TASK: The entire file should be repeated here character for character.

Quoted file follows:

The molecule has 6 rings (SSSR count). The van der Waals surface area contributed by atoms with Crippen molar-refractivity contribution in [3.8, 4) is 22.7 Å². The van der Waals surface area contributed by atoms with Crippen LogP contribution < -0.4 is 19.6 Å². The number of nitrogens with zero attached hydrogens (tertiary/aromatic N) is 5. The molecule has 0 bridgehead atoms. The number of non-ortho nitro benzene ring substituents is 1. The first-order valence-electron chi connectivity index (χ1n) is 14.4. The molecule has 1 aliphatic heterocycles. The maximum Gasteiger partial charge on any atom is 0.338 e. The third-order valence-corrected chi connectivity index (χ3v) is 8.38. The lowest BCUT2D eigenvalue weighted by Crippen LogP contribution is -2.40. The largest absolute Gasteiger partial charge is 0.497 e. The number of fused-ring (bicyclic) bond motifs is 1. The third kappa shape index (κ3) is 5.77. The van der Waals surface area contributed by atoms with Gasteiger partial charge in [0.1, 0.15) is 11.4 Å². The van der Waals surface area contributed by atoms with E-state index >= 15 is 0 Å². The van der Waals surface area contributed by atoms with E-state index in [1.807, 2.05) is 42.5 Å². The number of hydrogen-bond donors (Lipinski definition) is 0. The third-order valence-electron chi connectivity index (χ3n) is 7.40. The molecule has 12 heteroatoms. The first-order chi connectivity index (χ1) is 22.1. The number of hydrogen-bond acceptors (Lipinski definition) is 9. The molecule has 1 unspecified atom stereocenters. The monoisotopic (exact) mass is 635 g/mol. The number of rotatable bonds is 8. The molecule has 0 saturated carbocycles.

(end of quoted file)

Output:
The molecule has 6 rings (SSSR count). The van der Waals surface area contributed by atoms with Crippen molar-refractivity contribution in [3.8, 4) is 22.7 Å². The van der Waals surface area contributed by atoms with Crippen LogP contribution < -0.4 is 19.6 Å². The number of nitrogens with zero attached hydrogens (tertiary/aromatic N) is 5. The molecule has 0 bridgehead atoms. The number of non-ortho nitro benzene ring substituents is 1. The first-order valence-electron chi connectivity index (χ1n) is 14.4. The molecule has 1 aliphatic heterocycles. The maximum Gasteiger partial charge on any atom is 0.338 e. The third-order valence-corrected chi connectivity index (χ3v) is 8.38. The lowest BCUT2D eigenvalue weighted by Crippen LogP contribution is -2.40. The largest absolute Gasteiger partial charge is 0.497 e. The number of fused-ring (bicyclic) bond motifs is 1. The third kappa shape index (κ3) is 5.77. The van der Waals surface area contributed by atoms with Gasteiger partial charge in [0.1, 0.15) is 11.4 Å². The van der Waals surface area contributed by atoms with E-state index >= 15 is 0 Å². The van der Waals surface area contributed by atoms with E-state index in [1.807, 2.05) is 42.5 Å². The number of hydrogen-bond donors (Lipinski definition) is 0. The third-order valence-electron chi connectivity index (χ3n) is 7.40. The molecule has 12 heteroatoms. The first-order chi connectivity index (χ1) is 22.1. The number of hydrogen-bond acceptors (Lipinski definition) is 9. The molecule has 1 unspecified atom stereocenters. The monoisotopic (exact) mass is 635 g/mol. The number of rotatable bonds is 8. The molecule has 0 saturated carbocycles.